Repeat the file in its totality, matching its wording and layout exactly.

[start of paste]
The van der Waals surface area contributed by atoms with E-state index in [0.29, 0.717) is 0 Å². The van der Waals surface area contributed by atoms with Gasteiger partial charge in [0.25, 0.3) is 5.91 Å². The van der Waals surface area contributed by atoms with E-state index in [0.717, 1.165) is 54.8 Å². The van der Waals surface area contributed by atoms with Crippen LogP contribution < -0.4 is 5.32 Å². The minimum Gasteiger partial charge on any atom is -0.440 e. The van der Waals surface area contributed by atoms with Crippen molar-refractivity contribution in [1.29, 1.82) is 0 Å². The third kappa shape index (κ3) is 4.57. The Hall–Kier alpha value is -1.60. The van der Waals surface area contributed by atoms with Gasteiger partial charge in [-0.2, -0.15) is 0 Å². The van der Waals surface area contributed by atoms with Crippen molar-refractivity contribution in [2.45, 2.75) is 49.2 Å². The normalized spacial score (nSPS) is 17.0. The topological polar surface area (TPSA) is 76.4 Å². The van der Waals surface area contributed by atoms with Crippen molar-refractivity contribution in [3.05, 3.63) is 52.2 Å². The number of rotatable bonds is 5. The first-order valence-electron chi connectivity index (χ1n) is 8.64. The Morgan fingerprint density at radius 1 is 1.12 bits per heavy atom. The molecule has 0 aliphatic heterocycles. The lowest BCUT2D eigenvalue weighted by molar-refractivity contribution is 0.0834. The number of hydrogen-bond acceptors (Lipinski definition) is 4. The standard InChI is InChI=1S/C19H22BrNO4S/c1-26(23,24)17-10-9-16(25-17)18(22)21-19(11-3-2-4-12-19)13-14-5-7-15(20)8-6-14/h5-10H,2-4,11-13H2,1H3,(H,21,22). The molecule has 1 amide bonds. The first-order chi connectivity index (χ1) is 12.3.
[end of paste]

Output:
The van der Waals surface area contributed by atoms with E-state index in [0.29, 0.717) is 0 Å². The van der Waals surface area contributed by atoms with Gasteiger partial charge in [0.25, 0.3) is 5.91 Å². The van der Waals surface area contributed by atoms with E-state index in [0.717, 1.165) is 54.8 Å². The van der Waals surface area contributed by atoms with Crippen LogP contribution < -0.4 is 5.32 Å². The minimum Gasteiger partial charge on any atom is -0.440 e. The van der Waals surface area contributed by atoms with Crippen molar-refractivity contribution in [1.29, 1.82) is 0 Å². The third kappa shape index (κ3) is 4.57. The Hall–Kier alpha value is -1.60. The van der Waals surface area contributed by atoms with Gasteiger partial charge in [-0.2, -0.15) is 0 Å². The van der Waals surface area contributed by atoms with Crippen molar-refractivity contribution in [2.45, 2.75) is 49.2 Å². The normalized spacial score (nSPS) is 17.0. The topological polar surface area (TPSA) is 76.4 Å². The van der Waals surface area contributed by atoms with Crippen molar-refractivity contribution in [3.05, 3.63) is 52.2 Å². The number of rotatable bonds is 5. The first-order valence-electron chi connectivity index (χ1n) is 8.64. The Morgan fingerprint density at radius 1 is 1.12 bits per heavy atom. The molecule has 0 aliphatic heterocycles. The lowest BCUT2D eigenvalue weighted by molar-refractivity contribution is 0.0834. The number of hydrogen-bond acceptors (Lipinski definition) is 4. The standard InChI is InChI=1S/C19H22BrNO4S/c1-26(23,24)17-10-9-16(25-17)18(22)21-19(11-3-2-4-12-19)13-14-5-7-15(20)8-6-14/h5-10H,2-4,11-13H2,1H3,(H,21,22). The molecule has 1 amide bonds. The first-order chi connectivity index (χ1) is 12.3.